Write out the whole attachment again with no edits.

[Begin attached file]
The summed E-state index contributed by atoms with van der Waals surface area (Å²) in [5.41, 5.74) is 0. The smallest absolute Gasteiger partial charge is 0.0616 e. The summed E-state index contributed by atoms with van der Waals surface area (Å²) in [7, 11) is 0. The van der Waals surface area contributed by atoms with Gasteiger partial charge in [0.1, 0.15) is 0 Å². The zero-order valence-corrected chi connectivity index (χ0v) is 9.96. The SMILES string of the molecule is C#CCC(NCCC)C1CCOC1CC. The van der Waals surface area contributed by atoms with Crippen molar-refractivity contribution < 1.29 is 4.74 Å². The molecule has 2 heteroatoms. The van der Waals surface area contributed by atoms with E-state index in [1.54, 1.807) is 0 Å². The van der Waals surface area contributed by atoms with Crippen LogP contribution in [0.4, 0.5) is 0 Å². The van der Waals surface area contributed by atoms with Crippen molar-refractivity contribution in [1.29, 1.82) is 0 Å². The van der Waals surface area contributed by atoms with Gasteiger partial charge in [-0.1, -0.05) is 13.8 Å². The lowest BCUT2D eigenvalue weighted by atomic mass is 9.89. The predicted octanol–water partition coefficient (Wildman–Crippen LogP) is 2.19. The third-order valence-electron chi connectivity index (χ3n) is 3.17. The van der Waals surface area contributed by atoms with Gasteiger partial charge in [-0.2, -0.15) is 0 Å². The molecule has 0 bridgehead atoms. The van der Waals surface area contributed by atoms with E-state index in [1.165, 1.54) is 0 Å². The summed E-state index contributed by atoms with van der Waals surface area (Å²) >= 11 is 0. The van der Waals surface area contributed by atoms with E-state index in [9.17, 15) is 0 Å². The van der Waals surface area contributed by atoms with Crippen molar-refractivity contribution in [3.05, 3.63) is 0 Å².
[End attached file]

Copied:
The summed E-state index contributed by atoms with van der Waals surface area (Å²) in [5.41, 5.74) is 0. The smallest absolute Gasteiger partial charge is 0.0616 e. The summed E-state index contributed by atoms with van der Waals surface area (Å²) in [7, 11) is 0. The van der Waals surface area contributed by atoms with Gasteiger partial charge in [0.1, 0.15) is 0 Å². The zero-order valence-corrected chi connectivity index (χ0v) is 9.96. The SMILES string of the molecule is C#CCC(NCCC)C1CCOC1CC. The van der Waals surface area contributed by atoms with Crippen molar-refractivity contribution < 1.29 is 4.74 Å². The molecule has 2 heteroatoms. The van der Waals surface area contributed by atoms with E-state index in [1.54, 1.807) is 0 Å². The van der Waals surface area contributed by atoms with Crippen LogP contribution in [0.4, 0.5) is 0 Å². The van der Waals surface area contributed by atoms with Crippen molar-refractivity contribution in [1.29, 1.82) is 0 Å². The van der Waals surface area contributed by atoms with Gasteiger partial charge in [-0.1, -0.05) is 13.8 Å². The lowest BCUT2D eigenvalue weighted by atomic mass is 9.89. The predicted octanol–water partition coefficient (Wildman–Crippen LogP) is 2.19. The third-order valence-electron chi connectivity index (χ3n) is 3.17. The van der Waals surface area contributed by atoms with Gasteiger partial charge in [-0.2, -0.15) is 0 Å². The molecule has 0 bridgehead atoms. The van der Waals surface area contributed by atoms with E-state index in [1.165, 1.54) is 0 Å². The summed E-state index contributed by atoms with van der Waals surface area (Å²) >= 11 is 0. The van der Waals surface area contributed by atoms with E-state index in [9.17, 15) is 0 Å². The van der Waals surface area contributed by atoms with Crippen molar-refractivity contribution in [3.05, 3.63) is 0 Å².